You know what I just realized?

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  1. #1

    You know what I just realized?

    I was just looking at some things I wrote several years ago, and it has become evident to me that my linguistic skills may have been better back then. My words were clear, they were easy to understand, and they flowed. Not only that, but I wrote them by revising as I wrote, that is to say, I did not write a rough draft. So I don't know what's wrong with my language skills today, but I know I did fall and hit my head in the hospital about four years ago.

  2. #2
    I did fall down to the floor when I was 12-13 years old. I blanked out. My English is manageable if I reread what I write out loud. I was also hit by a baseball ball twice. And I have mental illness. Learn to live with it. That being said I need a diagnosis to know for sure what happened. But anyways, your opening post reads clear to me when reading out loud. That being said if you become conscious of the rules of language you could not be as troubled as I am. Don't worry about it. I did purchase a book for dyslexia which I will pick up this week. People think I have dyslexia which makes it more difficult to write.
    I would follow as in believe in the words of good moral leaders. Rather than the beliefs of oneself.
    The most difficult thing for a writer to comprehend is to experience silence, so speak up. (quoted from a member)

  3. #3
    Sometimes it’s simply a matter of being out of practice—maybe not in your case, but for some. At times, I’m surprised (and disappointed) to find out how much I’ve forgotten when I pick up my guitar. I don’t play every day like I used to, and now I can tell I’m woefully “out of shape.”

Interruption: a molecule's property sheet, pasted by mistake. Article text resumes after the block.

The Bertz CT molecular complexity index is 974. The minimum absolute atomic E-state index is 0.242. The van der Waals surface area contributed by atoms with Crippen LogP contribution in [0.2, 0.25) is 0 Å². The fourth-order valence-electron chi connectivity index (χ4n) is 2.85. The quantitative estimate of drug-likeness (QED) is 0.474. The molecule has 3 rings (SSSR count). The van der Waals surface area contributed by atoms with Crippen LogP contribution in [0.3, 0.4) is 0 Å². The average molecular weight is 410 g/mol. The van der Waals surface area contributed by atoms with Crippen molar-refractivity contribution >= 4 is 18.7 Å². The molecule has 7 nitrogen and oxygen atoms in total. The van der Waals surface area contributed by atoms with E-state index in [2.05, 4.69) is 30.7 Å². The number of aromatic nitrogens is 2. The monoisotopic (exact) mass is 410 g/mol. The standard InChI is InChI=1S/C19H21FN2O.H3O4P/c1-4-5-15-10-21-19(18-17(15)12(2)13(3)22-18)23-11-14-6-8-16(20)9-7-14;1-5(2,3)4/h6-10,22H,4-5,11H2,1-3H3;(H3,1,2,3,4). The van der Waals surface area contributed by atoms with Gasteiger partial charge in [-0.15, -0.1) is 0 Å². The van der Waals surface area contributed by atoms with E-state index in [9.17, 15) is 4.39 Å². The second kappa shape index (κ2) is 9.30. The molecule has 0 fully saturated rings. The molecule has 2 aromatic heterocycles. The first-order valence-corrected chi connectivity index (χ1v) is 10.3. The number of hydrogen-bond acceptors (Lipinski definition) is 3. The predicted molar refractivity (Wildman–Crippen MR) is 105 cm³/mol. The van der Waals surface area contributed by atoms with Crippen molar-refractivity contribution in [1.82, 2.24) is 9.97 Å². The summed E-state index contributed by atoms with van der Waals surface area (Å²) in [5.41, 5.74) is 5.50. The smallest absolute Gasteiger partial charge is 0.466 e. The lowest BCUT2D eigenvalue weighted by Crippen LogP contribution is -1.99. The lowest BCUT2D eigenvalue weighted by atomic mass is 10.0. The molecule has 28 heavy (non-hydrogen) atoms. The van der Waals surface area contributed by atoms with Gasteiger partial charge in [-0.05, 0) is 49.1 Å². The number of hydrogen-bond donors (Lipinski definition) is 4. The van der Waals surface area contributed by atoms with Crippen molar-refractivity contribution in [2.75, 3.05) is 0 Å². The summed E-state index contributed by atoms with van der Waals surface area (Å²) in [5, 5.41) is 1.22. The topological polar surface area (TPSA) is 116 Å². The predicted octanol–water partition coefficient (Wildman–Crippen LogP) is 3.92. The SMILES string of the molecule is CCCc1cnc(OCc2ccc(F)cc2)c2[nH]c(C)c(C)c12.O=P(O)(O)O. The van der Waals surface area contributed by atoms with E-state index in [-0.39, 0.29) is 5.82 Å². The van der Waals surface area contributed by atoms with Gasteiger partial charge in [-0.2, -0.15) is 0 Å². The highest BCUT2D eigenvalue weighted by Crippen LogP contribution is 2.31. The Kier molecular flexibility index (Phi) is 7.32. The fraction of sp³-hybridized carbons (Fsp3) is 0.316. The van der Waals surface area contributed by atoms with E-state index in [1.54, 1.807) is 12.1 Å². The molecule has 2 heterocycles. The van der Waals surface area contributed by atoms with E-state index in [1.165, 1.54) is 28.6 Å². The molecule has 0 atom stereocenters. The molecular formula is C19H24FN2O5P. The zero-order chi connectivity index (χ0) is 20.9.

Publisher of the Durham Skywriter (http://www.durhamskywriter.com), Durham NC's online community paper, and host of TV Skywriter, Sundays 7pm USA Eastern time, on YouTube and Google+'s "patriciaAmurray" page. Currently working on my first nonfiction book, "And Then We Saw an Eye: Caring for a Loved-One with Alzheimer's at Home"

  4. #4
    Drugs, improving your writing in the short term at the expense of your writing in the long term.
    I find that my lack of knowledge can sometimes be an asset in that I'm forced to try new things because I don't have any other options.

  5. #5
    Member Sir-KP's Avatar
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    I would consider that as a case of rotting skill or influence from something else you consciously/unconsciously taken lately.

    I experience both when it comes to drawing.

  6. #6
    My mom had Alzheimer's. I often feel that I may not be as sharp as I was recently.
    I may have waited too long before I took my writing seriously. Then again, I may just have lost enough of my mind so I can emulate Jack Kerouac or William S. Burroughs.
    But hey, life's a crap shoot. Roll the bones.

    "I'm just here for the Szechuan sauce..."

    Rick Sanchez


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